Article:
If it is true that we are all sinners and that we caused evil not God, then all suffering is ultimately our own fault. Even if God sends you cancer so that you might use it to grow in virtue, it is not punishment in one sense but it is in another. You are not given cancer because of anything you have done but it happens because of sin though not necessarily yours. Religion says the only difference between my sins and yours is the sins we choose to commit. If the sins that bring you torment are not yours, the fact remains that you are a sinner. You deserve it in the sense that you would sin. So other people's sins say what you deserve.

Surely if you are good you would rather blame your own sins than somebody else's even if you are wrong? Christians detest the notion that the suffering of their loved ones is divine justice.

If God is really good, he is bigger than our errors or atheism. The only reason why you might need to believe there is a God so that he can benefit from the worship. If people get out of the habit of thinking that belief in God is supposed to benefit them the doctrine would soon become extinct.

Belief in religious doctrine is not really important if God loves us and cares for us. He should be bigger than our beliefs and errors. The real reason people believe is because they want God to judge others for them and punish people who slip through the nets of earthly justice. They also like to look down on those who do not believe.

God and belief in God are not the same thing. If your belief is right, it coincides with the truth. Belief helps us get at the truth but as belief is not certainty there is a lot of luck involved. Even when you believe the truth you are not fully certain it is the truth.

Belief in God is the real God for the believers not God. People like to have a sense of control over their lives and the universe. You get that by creating your beliefs about God. You tell yourself that when you alone survive a fire that God has a special place for you in his plan. How humble! If you cannot control God, you can do the next best thing - have beliefs about him that makes you feel you are in control for you are in line with his plan. You feel in control when you align with a person who is in control for you give them the control.

If God is an emotional and personal reality rather than a rational one as many say, then clearly those who condone the mercilessness they see in nature by calling it the will of God are being cruel. They are willing to feel good about the evil he does. That might make them feel better. That might even encourage them to help - it is easier to help people if you refuse to let yourself see the full seriousness of the terrible things they endure. That way you don't diagnose the problem correctly and that is to your advantage for you want to feel you have helped but you don't care if you have helped properly. It is selfish to make yourself think there is some good where there is not because real helping starts with recognising the extent of the evil. Are you doing the good in order that you might avoid having to suffer the effects of seeing the evil? Whatever is going on, it is clearly not good to suggest that evil is necessary under the circumstances for God has a plan especially when that God is largely or only a crutch for you.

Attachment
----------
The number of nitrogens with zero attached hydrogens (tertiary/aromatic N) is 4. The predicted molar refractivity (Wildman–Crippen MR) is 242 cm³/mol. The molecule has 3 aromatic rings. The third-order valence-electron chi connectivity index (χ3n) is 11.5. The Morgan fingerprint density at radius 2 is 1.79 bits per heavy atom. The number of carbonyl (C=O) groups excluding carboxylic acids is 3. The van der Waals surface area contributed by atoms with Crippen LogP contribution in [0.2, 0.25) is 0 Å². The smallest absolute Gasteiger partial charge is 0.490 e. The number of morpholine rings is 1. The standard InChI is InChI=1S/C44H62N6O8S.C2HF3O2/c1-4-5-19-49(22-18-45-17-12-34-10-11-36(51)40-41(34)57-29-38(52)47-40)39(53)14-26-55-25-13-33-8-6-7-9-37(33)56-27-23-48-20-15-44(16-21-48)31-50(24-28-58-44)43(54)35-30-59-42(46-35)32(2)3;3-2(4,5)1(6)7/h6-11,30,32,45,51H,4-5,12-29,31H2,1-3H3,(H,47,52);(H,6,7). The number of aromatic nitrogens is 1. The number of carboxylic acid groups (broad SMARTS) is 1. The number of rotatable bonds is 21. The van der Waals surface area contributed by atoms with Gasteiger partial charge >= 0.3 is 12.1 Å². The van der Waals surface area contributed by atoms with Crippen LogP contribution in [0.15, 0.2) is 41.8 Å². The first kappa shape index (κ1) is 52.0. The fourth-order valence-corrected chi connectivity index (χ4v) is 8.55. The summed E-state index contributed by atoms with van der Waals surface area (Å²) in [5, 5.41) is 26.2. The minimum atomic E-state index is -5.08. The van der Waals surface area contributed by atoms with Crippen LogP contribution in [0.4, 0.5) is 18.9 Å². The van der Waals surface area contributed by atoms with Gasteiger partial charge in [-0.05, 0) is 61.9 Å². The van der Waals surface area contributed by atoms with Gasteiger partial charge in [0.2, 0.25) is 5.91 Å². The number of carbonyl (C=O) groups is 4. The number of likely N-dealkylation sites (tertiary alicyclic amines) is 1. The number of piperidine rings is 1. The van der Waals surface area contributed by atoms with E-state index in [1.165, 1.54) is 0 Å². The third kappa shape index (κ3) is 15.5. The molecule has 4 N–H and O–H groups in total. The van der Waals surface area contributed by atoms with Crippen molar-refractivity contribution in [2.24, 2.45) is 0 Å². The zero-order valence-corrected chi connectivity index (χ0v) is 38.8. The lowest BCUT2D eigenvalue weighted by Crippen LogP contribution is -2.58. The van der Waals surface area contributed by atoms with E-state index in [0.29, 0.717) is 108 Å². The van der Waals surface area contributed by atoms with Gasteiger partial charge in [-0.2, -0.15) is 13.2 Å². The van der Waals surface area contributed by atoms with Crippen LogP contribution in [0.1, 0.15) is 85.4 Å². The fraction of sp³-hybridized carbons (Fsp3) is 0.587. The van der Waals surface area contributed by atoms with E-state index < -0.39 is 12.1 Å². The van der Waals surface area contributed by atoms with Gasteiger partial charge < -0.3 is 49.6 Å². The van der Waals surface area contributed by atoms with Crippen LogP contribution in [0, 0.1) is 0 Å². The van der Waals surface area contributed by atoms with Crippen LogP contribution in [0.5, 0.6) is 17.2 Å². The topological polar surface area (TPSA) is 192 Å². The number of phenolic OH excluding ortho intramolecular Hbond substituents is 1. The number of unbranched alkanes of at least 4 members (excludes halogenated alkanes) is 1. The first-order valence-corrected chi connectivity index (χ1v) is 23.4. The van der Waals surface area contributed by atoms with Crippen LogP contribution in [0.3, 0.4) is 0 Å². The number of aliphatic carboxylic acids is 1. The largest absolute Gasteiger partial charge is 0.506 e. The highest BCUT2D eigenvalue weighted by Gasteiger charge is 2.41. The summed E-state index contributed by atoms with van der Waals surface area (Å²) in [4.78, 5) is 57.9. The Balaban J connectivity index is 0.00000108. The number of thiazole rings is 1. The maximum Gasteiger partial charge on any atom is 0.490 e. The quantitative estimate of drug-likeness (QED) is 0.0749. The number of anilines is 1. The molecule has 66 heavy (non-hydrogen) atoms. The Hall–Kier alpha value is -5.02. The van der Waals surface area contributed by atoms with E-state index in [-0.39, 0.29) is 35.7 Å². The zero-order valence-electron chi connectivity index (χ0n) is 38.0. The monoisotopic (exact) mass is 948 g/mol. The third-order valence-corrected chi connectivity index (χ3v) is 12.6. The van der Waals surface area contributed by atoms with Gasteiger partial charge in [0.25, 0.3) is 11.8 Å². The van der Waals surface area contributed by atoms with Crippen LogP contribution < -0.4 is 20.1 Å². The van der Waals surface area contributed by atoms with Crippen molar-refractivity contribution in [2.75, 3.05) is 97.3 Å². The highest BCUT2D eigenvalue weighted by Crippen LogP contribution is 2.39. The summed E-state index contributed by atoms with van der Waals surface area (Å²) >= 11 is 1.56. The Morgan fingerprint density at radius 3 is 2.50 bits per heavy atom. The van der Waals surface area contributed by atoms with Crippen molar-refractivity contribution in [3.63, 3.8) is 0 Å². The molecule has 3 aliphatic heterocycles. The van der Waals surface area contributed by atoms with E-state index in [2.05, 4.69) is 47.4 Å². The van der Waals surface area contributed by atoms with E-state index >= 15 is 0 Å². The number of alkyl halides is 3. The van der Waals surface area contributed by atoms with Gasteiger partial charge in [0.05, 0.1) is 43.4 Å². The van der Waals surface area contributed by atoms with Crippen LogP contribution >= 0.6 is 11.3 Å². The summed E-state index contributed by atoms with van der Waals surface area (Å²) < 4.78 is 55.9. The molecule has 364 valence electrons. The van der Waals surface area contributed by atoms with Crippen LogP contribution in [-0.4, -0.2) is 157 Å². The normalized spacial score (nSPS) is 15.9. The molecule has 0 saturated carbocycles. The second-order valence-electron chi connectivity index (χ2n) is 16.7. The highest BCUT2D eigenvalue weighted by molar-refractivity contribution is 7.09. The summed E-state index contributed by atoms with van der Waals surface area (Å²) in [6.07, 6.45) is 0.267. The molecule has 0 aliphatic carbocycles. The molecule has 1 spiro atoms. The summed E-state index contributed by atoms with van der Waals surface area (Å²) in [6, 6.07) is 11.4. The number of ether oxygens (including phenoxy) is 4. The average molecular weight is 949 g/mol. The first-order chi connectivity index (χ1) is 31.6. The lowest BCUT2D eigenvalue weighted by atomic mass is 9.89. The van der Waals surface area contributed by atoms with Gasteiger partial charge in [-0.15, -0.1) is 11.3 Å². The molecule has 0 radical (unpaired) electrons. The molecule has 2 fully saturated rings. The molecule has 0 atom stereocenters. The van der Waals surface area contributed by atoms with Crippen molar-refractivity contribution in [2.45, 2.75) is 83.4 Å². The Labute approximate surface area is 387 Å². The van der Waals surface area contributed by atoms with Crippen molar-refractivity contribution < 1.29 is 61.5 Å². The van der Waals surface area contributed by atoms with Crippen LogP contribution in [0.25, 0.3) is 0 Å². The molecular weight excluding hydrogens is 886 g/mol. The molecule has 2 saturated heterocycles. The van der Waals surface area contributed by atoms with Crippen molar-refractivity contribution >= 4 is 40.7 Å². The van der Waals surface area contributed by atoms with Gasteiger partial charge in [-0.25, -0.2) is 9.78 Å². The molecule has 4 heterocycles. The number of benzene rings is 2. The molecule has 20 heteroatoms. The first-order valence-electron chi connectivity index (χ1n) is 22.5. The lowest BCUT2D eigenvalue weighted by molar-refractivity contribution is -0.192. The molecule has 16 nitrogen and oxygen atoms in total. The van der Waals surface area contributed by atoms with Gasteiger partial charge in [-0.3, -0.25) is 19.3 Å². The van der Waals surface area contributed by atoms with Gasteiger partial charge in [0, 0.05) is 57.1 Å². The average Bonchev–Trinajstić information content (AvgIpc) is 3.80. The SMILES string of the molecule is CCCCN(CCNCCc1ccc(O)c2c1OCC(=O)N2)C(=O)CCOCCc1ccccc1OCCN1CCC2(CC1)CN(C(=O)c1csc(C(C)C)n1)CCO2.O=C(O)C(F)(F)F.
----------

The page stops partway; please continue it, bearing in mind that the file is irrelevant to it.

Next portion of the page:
The book argues that morality depends on atheism not on belief in God.

Suppose morality, protecting people from harm where possible, is true whether there is a God or not. Suppose it is a standard that is independent of God. Imagine if God blocked our minds from seeing this. We would then think that morality is whatever he commands even if it is reprehensible. What if for example he commanded us to dismember babies alive for no reason? If God is to be loved with all our hearts as Christ commanded then clearly he is to be loved in preference to morality. So we are to dismember the babies for him. That this is hypothetical doesn't matter. It is still about what we are suggesting when we adopt belief in God. It is no comfort to reason, "God would never ask me to kill the babies" when you think it is okay if he does.

Christians are usually virtue ethicists. The book says the virtue ethicist thinks more about what an action says about a person as a person than the action itself. For example, a person is cruel if he thumps a baby. I just wanted to mention that for it refutes the Christian lie that they love the sinners and hate the sins. This is impossible for if you hate the sin you must hate the person for the person is the sin in the sense that it their bad character that is the problem. The sinner has good points. It is hypocritical to say, "I don't hate that murdering individual because he is not all bad." It denies that evil people need to mask their evil intentions and carry them out by feigning good. And if we really believe the person is not all bad that is WHY we hate him. We think a person is hateful for he could do better and doesn't. And Christianity teaches we are not sinners because we sin but we sin because we are sinners. Christianity is a religion of - usually polite and passive aggressive - hate.